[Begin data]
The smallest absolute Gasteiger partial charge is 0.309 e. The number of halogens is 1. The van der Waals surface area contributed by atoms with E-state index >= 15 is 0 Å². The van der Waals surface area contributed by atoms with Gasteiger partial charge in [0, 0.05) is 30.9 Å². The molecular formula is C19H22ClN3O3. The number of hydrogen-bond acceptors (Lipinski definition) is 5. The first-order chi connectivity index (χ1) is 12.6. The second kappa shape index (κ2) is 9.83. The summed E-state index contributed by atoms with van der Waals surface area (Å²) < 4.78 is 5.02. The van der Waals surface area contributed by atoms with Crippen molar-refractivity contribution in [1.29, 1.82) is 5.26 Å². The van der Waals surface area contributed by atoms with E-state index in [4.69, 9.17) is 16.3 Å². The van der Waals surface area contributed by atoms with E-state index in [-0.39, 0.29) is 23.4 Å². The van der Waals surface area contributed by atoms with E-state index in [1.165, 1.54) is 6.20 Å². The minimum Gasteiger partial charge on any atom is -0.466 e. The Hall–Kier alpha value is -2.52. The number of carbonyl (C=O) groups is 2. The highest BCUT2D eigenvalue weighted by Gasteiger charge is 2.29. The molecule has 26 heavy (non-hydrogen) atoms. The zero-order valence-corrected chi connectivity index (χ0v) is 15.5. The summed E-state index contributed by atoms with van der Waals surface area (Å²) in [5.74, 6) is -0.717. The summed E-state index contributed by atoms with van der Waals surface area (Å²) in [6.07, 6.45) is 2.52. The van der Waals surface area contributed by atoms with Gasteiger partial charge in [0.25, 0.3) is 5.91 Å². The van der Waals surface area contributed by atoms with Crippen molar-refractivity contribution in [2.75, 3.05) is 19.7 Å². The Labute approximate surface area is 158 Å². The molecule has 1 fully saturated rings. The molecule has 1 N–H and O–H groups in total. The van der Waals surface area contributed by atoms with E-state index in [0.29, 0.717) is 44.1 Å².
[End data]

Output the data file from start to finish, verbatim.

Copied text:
The smallest absolute Gasteiger partial charge is 0.309 e. The number of halogens is 1. The van der Waals surface area contributed by atoms with E-state index >= 15 is 0 Å². The van der Waals surface area contributed by atoms with Gasteiger partial charge in [0, 0.05) is 30.9 Å². The molecular formula is C19H22ClN3O3. The number of hydrogen-bond acceptors (Lipinski definition) is 5. The first-order chi connectivity index (χ1) is 12.6. The second kappa shape index (κ2) is 9.83. The summed E-state index contributed by atoms with van der Waals surface area (Å²) < 4.78 is 5.02. The van der Waals surface area contributed by atoms with Crippen molar-refractivity contribution in [1.29, 1.82) is 5.26 Å². The van der Waals surface area contributed by atoms with E-state index in [4.69, 9.17) is 16.3 Å². The van der Waals surface area contributed by atoms with E-state index in [-0.39, 0.29) is 23.4 Å². The van der Waals surface area contributed by atoms with E-state index in [1.165, 1.54) is 6.20 Å². The minimum Gasteiger partial charge on any atom is -0.466 e. The Hall–Kier alpha value is -2.52. The number of carbonyl (C=O) groups is 2. The highest BCUT2D eigenvalue weighted by Gasteiger charge is 2.29. The molecule has 26 heavy (non-hydrogen) atoms. The zero-order valence-corrected chi connectivity index (χ0v) is 15.5. The summed E-state index contributed by atoms with van der Waals surface area (Å²) in [5.74, 6) is -0.717. The summed E-state index contributed by atoms with van der Waals surface area (Å²) in [6.07, 6.45) is 2.52. The van der Waals surface area contributed by atoms with Gasteiger partial charge in [0.25, 0.3) is 5.91 Å². The van der Waals surface area contributed by atoms with Crippen molar-refractivity contribution in [2.75, 3.05) is 19.7 Å². The Labute approximate surface area is 158 Å². The molecule has 1 fully saturated rings. The molecule has 1 N–H and O–H groups in total. The van der Waals surface area contributed by atoms with E-state index in [0.29, 0.717) is 44.1 Å².